Explore the ways Dickens presents the relationship between Pip and Magwitch, with particular reference to Chapters 39 (2.10) and 54 (3.15)

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Joyce Chan

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Explore the ways Dickens presents the relationship between Pip and Magwitch, with particular reference to Chapters 39 (2.10) and 54 (3.15)

In Charles Dickens’ “Great Expectations”, Magwitch is a very important figure in Pip’s life as his secret benefactor, who is responsible for Pip’s life as a gentleman and essentially his “great expectations”. His role in the novel has great significance both at the very beginning, as the terrifying convict, as well as later on in the novel as Pip’s benefactor and eventual friend. During Magwitch’s later appearances in the novel, he is portrayed as a character who is only full of affection for Pip, in stark contrast to the cruel convict that he is in the beginning, however Pip who is still left with the terrifying childhood memories, responds to his kindness only with initial horror.

Throughout the whole novel, Dickens cleverly uses the weather and setting as a pathetic fallacy to represent as well as reflect the feelings of Pip towards Magwitch during his appearances. The sensation of disaster striking and a warning that pandemonium is approaching is created by the “wretched weather; stormy and wet, stormy and wet” which sets the scene for Magwitch’s arrival in Chapter 39 and the complete disgust that Pip is expecting. However, it is clear to see that the setting is much changed in Chapter 54 as the stormy scene is replaced with a much more favourable scenery where “sun shines hot and the wind blows cold” where its “summer in light, winter in shade” as they prepare to collect Magwitch on their planned escape. This pathetic fallacy is representative of Pip’s now softened feelings towards his benefactor, with the sunshine giving off impressions of a more positive atmosphere where Pip has now warmed to Magwitch and has a much gentler approach to him. The cold on the other hand helps to understand the worry and concern that Pip has for Magwitch’s safety over the course of the escape and is symbolic of the danger that Pip knows they will face.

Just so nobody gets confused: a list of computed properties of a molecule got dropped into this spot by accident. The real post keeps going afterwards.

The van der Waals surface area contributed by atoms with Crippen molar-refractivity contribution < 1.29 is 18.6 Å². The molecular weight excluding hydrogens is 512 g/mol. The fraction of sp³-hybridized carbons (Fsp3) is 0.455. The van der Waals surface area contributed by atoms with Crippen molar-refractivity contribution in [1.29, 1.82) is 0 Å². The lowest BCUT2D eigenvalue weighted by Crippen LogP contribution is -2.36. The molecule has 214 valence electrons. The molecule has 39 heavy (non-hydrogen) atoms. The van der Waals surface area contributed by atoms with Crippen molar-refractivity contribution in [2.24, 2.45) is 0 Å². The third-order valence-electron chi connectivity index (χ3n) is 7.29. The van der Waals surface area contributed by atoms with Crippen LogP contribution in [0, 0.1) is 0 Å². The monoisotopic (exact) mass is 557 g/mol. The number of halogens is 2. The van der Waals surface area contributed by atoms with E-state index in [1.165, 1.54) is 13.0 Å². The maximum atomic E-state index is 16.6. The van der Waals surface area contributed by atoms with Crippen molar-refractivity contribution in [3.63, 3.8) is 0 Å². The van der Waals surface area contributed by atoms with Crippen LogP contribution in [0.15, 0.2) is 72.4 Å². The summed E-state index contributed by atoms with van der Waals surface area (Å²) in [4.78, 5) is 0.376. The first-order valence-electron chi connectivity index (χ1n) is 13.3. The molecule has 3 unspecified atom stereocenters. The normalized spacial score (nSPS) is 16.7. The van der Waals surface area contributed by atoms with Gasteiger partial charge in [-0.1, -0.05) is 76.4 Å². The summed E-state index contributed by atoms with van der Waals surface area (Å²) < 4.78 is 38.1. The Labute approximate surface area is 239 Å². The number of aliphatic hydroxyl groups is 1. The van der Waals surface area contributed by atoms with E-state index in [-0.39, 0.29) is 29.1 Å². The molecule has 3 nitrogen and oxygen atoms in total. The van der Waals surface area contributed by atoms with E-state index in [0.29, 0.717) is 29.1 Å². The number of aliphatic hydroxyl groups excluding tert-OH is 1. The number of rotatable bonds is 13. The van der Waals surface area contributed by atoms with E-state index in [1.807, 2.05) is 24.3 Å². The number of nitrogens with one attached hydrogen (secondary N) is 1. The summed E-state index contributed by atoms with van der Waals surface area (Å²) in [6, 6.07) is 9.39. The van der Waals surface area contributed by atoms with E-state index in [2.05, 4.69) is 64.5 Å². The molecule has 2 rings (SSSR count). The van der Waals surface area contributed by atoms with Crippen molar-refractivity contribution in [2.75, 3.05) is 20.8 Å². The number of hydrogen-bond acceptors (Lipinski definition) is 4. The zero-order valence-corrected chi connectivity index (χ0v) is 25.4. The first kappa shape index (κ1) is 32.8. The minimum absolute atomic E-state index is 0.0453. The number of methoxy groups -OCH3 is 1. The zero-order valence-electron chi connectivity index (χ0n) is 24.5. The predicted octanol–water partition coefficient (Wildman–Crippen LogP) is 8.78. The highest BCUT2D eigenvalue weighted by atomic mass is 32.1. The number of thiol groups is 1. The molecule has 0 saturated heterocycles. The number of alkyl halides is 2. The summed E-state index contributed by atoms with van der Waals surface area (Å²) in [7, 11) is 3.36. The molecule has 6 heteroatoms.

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Primarily, the relationship between Magwitch and Pip is presented as one which is unrequited, where Pip rejects and despises the sheer affection that his benefactor expresses towards him, parallel to Pip’s unrequited love for Estella. His arrival is one which is horrifying to Pip and he makes it his every effort to dismiss “my convict” - a phrase which is possessive and relatable to child-like speech as it accurately reflects how Pip recalls the childhood memories of Magwitch’s torture in Chapter 1. Thus Pip feels a great repulsion towards him and comes across as having an impolite attitude towards Magwitch. ...

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